“If I can't dance to it, it's not my revolution.” ― Emma Goldman

    by Code Monkey on Tue May 29, 2012 at 11:04:16 PM PDT

  •  Lane Lewis is re-elected (1+ / 0-)
    Recommended by:
    Eric Nelson

    Tuesday May 29 was the final day of voting in the Democratic and Republican primaries in Texas. Lane Lewis was re-elected, with 55 %, Chair of the Harris County Democratic Party (Houston).
    Lane is a wonderful guy to work with. I met him about 1990. In 1997 he was president of the Houston GLBT Political Caucus. He has served as precinct chair in the Oak Forest area.
    There are those who saw this race as an opportunity to drive a wedge between the glbt and black communities. His opponent also accepted substantial money from a Republican activist. Many of us active Democrats doubted whether she wanted to keep on having a functional Democratic Party.
    Voter turnout was similar to that in most non-presidential years. Much less than in 2008.

    Censorship is rogue government.

    by scott5js on Tue May 29, 2012 at 11:13:30 PM PDT

  •  Wow... well put. (0+ / 0-)

    All that comes to mind at the moment is "Wow."

    This man put words to what it means to be called "Memorial Day". To remember those that have fallen. Not just here, but everywhere. To step back and reflect on the battles and  wars to see what the real cost has been for all. And not just our own men and women, but those we have fought against.

    What he said was accurate and that is the damning part of it for the right. This is "their" day to strut around and do speeches about "heroes" and "freedom". It's not something one of us liberals or progressives can publicly talk about. Shame on us.

    But the reality is that we should be doing much more of the talking about these wars and the price it has cost us in blood and treasure. We need to risk being chastised by those on the right. We need to make it clear that we respect those that have served in more than just Memorial Day speeches, and BBQ fundraisers. We need to reflect on the cost these wars have brought to all our men and women. To spend their sacrifice wisely and be conscious of them as human beings not just tools to be used and thrown away.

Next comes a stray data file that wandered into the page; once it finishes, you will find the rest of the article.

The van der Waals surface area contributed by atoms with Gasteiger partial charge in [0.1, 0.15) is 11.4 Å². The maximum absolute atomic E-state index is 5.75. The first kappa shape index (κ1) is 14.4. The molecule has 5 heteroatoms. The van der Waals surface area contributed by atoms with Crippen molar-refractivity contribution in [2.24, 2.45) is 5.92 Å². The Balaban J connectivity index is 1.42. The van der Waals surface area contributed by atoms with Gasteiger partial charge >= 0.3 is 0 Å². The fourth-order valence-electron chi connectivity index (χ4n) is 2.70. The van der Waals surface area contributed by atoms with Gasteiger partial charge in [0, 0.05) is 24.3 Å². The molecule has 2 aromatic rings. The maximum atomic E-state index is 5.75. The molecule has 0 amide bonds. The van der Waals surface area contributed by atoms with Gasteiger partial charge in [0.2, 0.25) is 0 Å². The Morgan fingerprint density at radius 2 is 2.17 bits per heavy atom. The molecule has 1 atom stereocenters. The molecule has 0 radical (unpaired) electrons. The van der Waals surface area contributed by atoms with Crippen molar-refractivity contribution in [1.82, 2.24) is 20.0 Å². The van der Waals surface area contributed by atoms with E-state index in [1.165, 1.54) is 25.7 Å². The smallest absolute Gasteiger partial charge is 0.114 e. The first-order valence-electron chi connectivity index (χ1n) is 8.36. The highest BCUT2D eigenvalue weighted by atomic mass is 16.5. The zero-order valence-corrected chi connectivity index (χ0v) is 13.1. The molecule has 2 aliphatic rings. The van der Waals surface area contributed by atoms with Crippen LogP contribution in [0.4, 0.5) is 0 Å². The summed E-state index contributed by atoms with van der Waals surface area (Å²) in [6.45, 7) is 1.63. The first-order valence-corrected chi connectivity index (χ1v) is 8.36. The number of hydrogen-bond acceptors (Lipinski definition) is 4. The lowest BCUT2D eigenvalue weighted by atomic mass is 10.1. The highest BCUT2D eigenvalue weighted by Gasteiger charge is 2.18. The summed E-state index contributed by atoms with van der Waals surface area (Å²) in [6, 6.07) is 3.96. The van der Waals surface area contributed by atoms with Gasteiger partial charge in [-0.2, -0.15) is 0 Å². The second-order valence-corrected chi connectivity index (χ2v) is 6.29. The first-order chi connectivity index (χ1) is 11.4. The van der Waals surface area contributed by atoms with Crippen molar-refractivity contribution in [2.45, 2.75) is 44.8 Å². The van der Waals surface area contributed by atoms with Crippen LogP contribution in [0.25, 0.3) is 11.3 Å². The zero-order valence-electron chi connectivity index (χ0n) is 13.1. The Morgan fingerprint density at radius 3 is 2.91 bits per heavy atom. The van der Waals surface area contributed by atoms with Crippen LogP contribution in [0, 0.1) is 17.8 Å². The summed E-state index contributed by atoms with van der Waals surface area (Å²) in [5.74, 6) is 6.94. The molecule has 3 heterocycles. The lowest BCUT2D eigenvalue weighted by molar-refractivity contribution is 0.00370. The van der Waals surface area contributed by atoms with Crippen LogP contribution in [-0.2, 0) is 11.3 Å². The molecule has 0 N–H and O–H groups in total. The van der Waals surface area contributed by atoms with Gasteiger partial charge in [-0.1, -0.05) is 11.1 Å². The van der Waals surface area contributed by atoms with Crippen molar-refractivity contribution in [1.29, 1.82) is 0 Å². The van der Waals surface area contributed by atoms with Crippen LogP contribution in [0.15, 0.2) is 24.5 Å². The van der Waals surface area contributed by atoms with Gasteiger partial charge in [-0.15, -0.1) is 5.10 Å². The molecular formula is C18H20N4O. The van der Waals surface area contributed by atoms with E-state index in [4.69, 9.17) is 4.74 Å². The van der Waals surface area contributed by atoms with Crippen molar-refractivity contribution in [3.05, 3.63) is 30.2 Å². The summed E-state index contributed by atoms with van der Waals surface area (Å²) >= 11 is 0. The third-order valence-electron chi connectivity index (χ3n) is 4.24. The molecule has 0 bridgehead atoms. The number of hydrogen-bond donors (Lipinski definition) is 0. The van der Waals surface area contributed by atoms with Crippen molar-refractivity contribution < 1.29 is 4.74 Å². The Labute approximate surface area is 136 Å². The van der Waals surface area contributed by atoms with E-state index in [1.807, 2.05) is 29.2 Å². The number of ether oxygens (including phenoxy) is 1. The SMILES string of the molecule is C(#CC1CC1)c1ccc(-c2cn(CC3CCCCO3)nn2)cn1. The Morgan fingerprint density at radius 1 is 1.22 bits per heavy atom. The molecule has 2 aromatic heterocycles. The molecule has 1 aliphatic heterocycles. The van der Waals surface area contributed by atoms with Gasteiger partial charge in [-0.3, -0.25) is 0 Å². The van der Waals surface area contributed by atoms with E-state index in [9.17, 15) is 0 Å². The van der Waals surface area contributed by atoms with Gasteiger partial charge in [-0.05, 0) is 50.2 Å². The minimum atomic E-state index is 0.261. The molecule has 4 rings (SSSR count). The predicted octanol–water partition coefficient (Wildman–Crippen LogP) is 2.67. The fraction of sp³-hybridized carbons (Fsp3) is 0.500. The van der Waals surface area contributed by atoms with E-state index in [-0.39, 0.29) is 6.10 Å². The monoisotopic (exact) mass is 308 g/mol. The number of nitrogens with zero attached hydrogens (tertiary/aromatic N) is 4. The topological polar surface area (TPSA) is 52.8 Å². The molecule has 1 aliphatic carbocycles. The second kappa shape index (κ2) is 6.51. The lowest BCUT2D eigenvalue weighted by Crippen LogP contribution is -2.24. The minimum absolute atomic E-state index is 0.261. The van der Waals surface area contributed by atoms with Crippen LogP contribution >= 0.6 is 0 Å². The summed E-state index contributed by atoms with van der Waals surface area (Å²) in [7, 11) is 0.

We made a solemn promise to them to protect them as much as they protect us. To respect them like we would our own children. Keep them safe even in times of extreme danger to us all. For they are us and we are them. When we call upon them to do something we need to be sure it's for the right reasons and not due to petty politics or greed. That is the crux I fear the right has done. They have exploited our armed forces for their own personal gains and that is truly shameful.

    "I think it's the duty of the comedian to find out where the line is drawn and cross it deliberately." -- George Carlin, Satirical Comic,(1937-2008)

    by Wynter on Tue May 29, 2012 at 11:26:05 PM PDT

  •  The purpose of any military is to kill people. (2+ / 0-)
    Recommended by:
    helfenburg, NonnyO

    Masses of people. Swiftly, efficiently, mercilessly.

    Is that something that deserves joyous cheering?

    Don't let millionaires steal Social Security.
    I said, "Don't let millionaires steal Social Security!"

    by Leo in NJ on Tue May 29, 2012 at 11:43:33 PM PDT

  •  Apropos of nothing (0+ / 0-)

    Except that a long series of YouTube links beginning with Doc Watson (who died on Tuesday) eventually led me to this, one of my favorite music videos:

    "Liberty without virtue would be no blessing to us" - Benjamin Rush, 1777

    by kovie on Wed May 30, 2012 at 12:10:14 AM PDT

  •  The first time the FBI noticed me... (0+ / 0-)

    Well, maybe they didn't but it would have been int he 1960s and we were saying the same thing--and our words twisted in the same way. No one (NO ONE) in my community questioned the sincerity of returning Viet Nam vets. What was often questioned was the way they were used to justify the greed and ambition of old men who used war to further their own aims. I have often thought that only those who served should be able to craft the memorials and the speeches, because they understand the difference between serving the nation and serving the military-industrial complex.

    This year they put my dad (WWII) on a float. His community is just recently realizing what it took for all those kids to leave their families and go to fox holes and jungles half way around the world. In that war we were not the aggressors (although some industrialists may have abetted some). We stood together and kept the world free.